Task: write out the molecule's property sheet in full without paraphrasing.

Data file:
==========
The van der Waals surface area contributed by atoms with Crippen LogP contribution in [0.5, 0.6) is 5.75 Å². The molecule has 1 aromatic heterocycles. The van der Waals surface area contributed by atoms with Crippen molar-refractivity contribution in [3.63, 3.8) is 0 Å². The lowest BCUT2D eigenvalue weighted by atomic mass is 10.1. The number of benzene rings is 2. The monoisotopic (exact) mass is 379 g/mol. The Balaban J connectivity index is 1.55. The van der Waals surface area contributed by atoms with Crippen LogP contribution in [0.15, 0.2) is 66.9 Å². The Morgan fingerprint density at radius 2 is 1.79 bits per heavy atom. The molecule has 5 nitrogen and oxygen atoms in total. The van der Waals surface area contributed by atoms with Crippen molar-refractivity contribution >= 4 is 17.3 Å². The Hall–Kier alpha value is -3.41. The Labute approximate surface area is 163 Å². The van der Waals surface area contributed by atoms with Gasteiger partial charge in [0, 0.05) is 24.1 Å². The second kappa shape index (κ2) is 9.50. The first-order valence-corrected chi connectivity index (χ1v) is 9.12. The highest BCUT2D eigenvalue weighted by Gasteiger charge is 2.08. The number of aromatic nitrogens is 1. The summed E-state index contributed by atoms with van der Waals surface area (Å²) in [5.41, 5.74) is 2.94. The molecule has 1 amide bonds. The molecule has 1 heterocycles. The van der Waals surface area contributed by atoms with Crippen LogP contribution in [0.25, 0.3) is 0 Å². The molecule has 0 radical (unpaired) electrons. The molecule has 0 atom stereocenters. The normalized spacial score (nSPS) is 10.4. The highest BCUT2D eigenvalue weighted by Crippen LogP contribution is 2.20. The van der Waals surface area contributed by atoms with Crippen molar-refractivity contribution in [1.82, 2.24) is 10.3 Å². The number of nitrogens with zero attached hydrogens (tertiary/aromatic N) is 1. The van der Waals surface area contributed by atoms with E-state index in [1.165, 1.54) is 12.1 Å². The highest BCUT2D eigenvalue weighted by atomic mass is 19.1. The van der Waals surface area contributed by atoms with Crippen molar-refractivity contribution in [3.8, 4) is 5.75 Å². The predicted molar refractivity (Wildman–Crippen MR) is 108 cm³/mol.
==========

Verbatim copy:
The van der Waals surface area contributed by atoms with Crippen LogP contribution in [0.5, 0.6) is 5.75 Å². The molecule has 1 aromatic heterocycles. The van der Waals surface area contributed by atoms with Crippen molar-refractivity contribution in [3.63, 3.8) is 0 Å². The lowest BCUT2D eigenvalue weighted by atomic mass is 10.1. The number of benzene rings is 2. The monoisotopic (exact) mass is 379 g/mol. The Balaban J connectivity index is 1.55. The van der Waals surface area contributed by atoms with Crippen LogP contribution in [0.15, 0.2) is 66.9 Å². The Morgan fingerprint density at radius 2 is 1.79 bits per heavy atom. The molecule has 5 nitrogen and oxygen atoms in total. The van der Waals surface area contributed by atoms with Crippen molar-refractivity contribution >= 4 is 17.3 Å². The Hall–Kier alpha value is -3.41. The Labute approximate surface area is 163 Å². The van der Waals surface area contributed by atoms with Gasteiger partial charge in [0, 0.05) is 24.1 Å². The second kappa shape index (κ2) is 9.50. The first-order valence-corrected chi connectivity index (χ1v) is 9.12. The highest BCUT2D eigenvalue weighted by Gasteiger charge is 2.08. The number of aromatic nitrogens is 1. The summed E-state index contributed by atoms with van der Waals surface area (Å²) in [5.41, 5.74) is 2.94. The molecule has 1 amide bonds. The molecule has 1 heterocycles. The van der Waals surface area contributed by atoms with Crippen LogP contribution in [0.25, 0.3) is 0 Å². The molecule has 0 radical (unpaired) electrons. The molecule has 0 atom stereocenters. The normalized spacial score (nSPS) is 10.4. The highest BCUT2D eigenvalue weighted by Crippen LogP contribution is 2.20. The van der Waals surface area contributed by atoms with Crippen molar-refractivity contribution in [1.82, 2.24) is 10.3 Å². The number of nitrogens with zero attached hydrogens (tertiary/aromatic N) is 1. The van der Waals surface area contributed by atoms with E-state index in [1.165, 1.54) is 12.1 Å². The highest BCUT2D eigenvalue weighted by atomic mass is 19.1. The van der Waals surface area contributed by atoms with Crippen molar-refractivity contribution in [3.8, 4) is 5.75 Å². The predicted molar refractivity (Wildman–Crippen MR) is 108 cm³/mol.